The full report features a selection of the most comprehensive overarching responses shared by the 624 thought leaders participating in the nonrandom sample, including Avi Bar-Zeev, XR pioneer who has developed the tech at Microsoft, Apple, Amazon, Google and more; Rod Beckstrom, author, entrepreneur and former CEO of ICANN and director at the U.S. National Cybersecurity Center; Stowe Boyd, managing director and founder of Work Futures; Tim Bray, founder and principal at Textuality Services (previously at Amazon); Daniel D. Bryant, Wales-based VR educator, co-founder of Educators in VR; Eric Burger, recently worked in the White House Office of Science and Technology Policy and as the chief technology officer at the FCC, now on the computer science faculty at Georgetown University; Jamais Cascio, distinguished fellow at the Institute for the Future; Cathy Cavanaugh, chief technology officer at the University of Florida Lastinger Center for Learning; Vinton G. Cerf, vice president and chief internet evangelist at Google; David Clark, Internet Hall of Fame member and senior research scientist at MIT’s Computer Science and Artificial Intelligence Laboratory; Barry Chudakov, founder and principal at Sertain Research; Susan Crawford, a professor at Harvard Law School and former special assistant in the Obama White House; Cory Doctorow, activist journalist and author of “How to Destroy Surveillance Capitalism”; Stephen Downes, expert with the Digital Technologies Research Centre of the National Research Council of Canada; Seth Finkelstein, principal at Finkelstein Consulting and Electronic Frontier Foundation Pioneer Award winner; Michael M.J. Fischer, professor of anthropology and science and technology studies at MIT; Mary Anne Franks, president of the Cyber Civil Rights Initiative; Mei Lin Fung, chair of People-Centered Internet; Katie Harbath, public policy director at Facebook from 2011-2021, now founder and CEO of Anchor Change and director of Tech and Democracy for the International Republican Institute; John C. Havens, executive director of the Institute of IEEE Global Initiative on Ethics of Autonomous and Intelligent Systems; Alexander B. Howard, director of the Digital Democracy Project; Christian Huitema, 40-year veteran of the software and internet industries and former director of the Internet Architecture Board; Elizabeth Hyman, CEO for the XR Association; Frank Kaufmann, president of the Twelve Gates Foundation; Jim Kennedy, senior vice president for strategy at The Associated Press; Laurence Lannom, vice president at the Corporation for National Research Initiatives (CNRI); Mike Liebhold, distinguished fellow, retired, at The Institute for the Future; Leah Lievrouw, professor of information studies at UCLA; Sonia Livingston, OBE, professor of social psychology at the London School of Economics and special adviser to the House of Lords’ Select Committee on Communications; Dirk Lueth, co-founder and CEO of Upland; Keram Malicki-Sanchez, founding president of the Constant Change Media Group; Sean McGregor, technical lead for the IBM Watson AI XPRIZE and machine learning architect at Syntiant; Riel Miller, head of foresight at UNESCO; Jacquelyn Ford Morie, VR pioneer and chief scientist at All These Worlds; Andrew Nachison, founder of WeMedia; Gina Neff, professor and director of the Minderoo Centre for Technology and Democracy at the University of Cambridge; Davi Ottenheimer, vice president for trust and digital ethics at Inrupt; David Porush, writer and longtime professor at Rensselaer Polytechnic Institute; Jon Radoff, author of the Building the Metaverse blog and CEO of Beamable; Albert “Skip” Rizzo, director of Medical Virtual Reality at the USC Institute for Creative Technologies; Howard Rheingold, pioneering sociologist and author of “The Virtual Community”; Glynn Rogers, a complex systems and networks researcher; Louis Rosenberg, technologist, inventor, entrepreneur and CEO of Unanimous AI; Marc Rotenberg, founder and president of the Center for AI and Digital Policy; Douglas Rushkoff, digital theorist and host of the NPR One podcast “Team Human”; Melissa Sassi, Global Head of IBM Hyper Protect Accelerator; Rahul Saxena, CEO of CoBot Systems; Doc Searls, internet pioneer and co-founder and board member at Customer Commons; Henning Schulzrinne, Internet Hall of Fame member and co-chair of the Internet Technical Committee of the IEEE; Jim Spohrer, board member of the International Society of Service Innovation Professionals and longtime IBM leader; Marta Szekeres, a complex systems researcher based in Hungary; Brad Templeton, internet pioneer, futurist and activist, chair emeritus of the Electronic Frontier Foundation; David Weinberger, senior researcher at Harvard’s Berkman Center for Internet and Society; Brooke Foucault Welles, associate professor of communication studies at Northeastern University; Kevin Werbach, professor of legal studies and business ethics at the University of Pennsylvania; Steve Wilson, VP and principal analyst at Constellation Research; and Ethan Zuckerman, director, Initiative on Digital Public Infrastructure at the University of Massachusetts-Amherst.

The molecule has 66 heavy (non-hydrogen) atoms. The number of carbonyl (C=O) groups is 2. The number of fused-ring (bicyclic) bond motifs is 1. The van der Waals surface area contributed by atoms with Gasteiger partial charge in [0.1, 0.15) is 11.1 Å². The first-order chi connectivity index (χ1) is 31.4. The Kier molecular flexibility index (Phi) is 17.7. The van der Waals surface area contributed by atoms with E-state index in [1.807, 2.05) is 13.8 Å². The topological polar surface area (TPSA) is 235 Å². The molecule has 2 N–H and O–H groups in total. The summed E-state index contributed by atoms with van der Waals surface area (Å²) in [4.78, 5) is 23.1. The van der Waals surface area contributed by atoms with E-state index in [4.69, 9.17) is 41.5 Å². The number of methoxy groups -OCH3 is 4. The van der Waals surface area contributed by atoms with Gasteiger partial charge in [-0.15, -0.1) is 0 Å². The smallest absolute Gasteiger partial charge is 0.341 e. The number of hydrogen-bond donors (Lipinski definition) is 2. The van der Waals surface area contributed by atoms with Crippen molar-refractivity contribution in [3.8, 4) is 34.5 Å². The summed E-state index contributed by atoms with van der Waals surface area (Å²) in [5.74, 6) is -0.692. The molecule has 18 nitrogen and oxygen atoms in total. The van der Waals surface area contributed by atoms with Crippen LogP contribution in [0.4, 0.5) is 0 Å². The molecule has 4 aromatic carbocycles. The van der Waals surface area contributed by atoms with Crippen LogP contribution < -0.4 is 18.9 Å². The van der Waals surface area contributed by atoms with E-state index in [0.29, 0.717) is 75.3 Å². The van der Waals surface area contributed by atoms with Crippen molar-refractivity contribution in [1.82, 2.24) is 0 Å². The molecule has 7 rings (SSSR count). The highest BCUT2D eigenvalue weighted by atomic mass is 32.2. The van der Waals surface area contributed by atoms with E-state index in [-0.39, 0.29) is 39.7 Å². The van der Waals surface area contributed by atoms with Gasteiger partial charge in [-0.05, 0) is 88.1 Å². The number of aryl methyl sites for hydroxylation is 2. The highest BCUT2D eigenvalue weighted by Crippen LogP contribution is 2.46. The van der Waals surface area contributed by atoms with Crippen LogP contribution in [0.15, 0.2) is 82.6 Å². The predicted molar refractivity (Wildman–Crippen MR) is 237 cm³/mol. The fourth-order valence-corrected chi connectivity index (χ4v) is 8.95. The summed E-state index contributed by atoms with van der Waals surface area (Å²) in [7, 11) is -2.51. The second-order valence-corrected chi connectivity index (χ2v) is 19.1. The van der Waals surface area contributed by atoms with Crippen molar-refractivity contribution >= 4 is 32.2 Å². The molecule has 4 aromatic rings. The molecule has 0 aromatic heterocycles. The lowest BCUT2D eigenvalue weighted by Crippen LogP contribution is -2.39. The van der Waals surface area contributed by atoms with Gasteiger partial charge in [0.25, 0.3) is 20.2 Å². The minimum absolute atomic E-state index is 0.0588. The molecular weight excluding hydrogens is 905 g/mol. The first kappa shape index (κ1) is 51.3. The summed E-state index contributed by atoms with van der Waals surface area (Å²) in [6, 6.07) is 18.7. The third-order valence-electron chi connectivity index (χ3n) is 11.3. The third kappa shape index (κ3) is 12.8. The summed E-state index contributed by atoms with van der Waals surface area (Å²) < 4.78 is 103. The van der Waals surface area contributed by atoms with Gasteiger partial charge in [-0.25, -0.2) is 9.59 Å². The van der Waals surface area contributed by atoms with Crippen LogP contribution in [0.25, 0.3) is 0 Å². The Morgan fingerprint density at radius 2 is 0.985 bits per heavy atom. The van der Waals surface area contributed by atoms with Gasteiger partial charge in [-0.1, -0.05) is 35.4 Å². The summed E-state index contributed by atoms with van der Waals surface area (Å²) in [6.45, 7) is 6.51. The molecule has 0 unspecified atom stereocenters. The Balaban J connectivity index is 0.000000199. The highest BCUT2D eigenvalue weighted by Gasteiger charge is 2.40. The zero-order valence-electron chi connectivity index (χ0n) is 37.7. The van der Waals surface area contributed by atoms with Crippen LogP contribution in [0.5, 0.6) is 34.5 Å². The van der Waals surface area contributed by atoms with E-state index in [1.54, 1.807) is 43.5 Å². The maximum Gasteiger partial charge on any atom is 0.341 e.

Access the full report from Imagining the Internet or download a PDF of the report from Pew Research.